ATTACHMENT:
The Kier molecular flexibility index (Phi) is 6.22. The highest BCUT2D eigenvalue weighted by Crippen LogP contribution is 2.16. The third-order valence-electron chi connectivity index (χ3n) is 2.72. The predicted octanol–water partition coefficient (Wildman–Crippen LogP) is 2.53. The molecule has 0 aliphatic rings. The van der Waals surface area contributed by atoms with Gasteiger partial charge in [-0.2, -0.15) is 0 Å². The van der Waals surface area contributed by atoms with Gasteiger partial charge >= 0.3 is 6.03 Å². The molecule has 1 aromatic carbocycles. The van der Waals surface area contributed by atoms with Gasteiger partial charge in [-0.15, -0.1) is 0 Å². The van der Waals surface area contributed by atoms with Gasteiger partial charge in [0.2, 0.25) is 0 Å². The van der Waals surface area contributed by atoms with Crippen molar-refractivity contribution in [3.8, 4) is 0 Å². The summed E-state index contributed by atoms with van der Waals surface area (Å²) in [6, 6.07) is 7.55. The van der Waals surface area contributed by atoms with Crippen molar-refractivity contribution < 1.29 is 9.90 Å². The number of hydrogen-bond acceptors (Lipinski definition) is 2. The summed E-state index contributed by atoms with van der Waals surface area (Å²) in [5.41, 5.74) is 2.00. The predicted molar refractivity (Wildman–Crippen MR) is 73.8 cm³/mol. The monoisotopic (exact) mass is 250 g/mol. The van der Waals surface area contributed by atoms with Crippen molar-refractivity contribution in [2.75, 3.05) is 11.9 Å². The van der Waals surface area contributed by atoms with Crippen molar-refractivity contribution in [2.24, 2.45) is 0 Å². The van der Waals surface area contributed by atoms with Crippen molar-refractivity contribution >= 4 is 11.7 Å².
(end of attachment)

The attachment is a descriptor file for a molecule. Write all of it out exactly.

The Kier molecular flexibility index (Phi) is 6.22. The highest BCUT2D eigenvalue weighted by Crippen LogP contribution is 2.16. The third-order valence-electron chi connectivity index (χ3n) is 2.72. The predicted octanol–water partition coefficient (Wildman–Crippen LogP) is 2.53. The molecule has 0 aliphatic rings. The van der Waals surface area contributed by atoms with Gasteiger partial charge in [-0.2, -0.15) is 0 Å². The van der Waals surface area contributed by atoms with Gasteiger partial charge >= 0.3 is 6.03 Å². The molecule has 1 aromatic carbocycles. The van der Waals surface area contributed by atoms with Gasteiger partial charge in [-0.15, -0.1) is 0 Å². The van der Waals surface area contributed by atoms with Gasteiger partial charge in [0.2, 0.25) is 0 Å². The van der Waals surface area contributed by atoms with Crippen molar-refractivity contribution in [3.8, 4) is 0 Å². The summed E-state index contributed by atoms with van der Waals surface area (Å²) in [6, 6.07) is 7.55. The van der Waals surface area contributed by atoms with Crippen molar-refractivity contribution < 1.29 is 9.90 Å². The number of hydrogen-bond acceptors (Lipinski definition) is 2. The summed E-state index contributed by atoms with van der Waals surface area (Å²) in [5.41, 5.74) is 2.00. The predicted molar refractivity (Wildman–Crippen MR) is 73.8 cm³/mol. The monoisotopic (exact) mass is 250 g/mol. The van der Waals surface area contributed by atoms with Crippen molar-refractivity contribution in [2.75, 3.05) is 11.9 Å². The van der Waals surface area contributed by atoms with Crippen molar-refractivity contribution in [2.24, 2.45) is 0 Å². The van der Waals surface area contributed by atoms with Crippen molar-refractivity contribution >= 4 is 11.7 Å².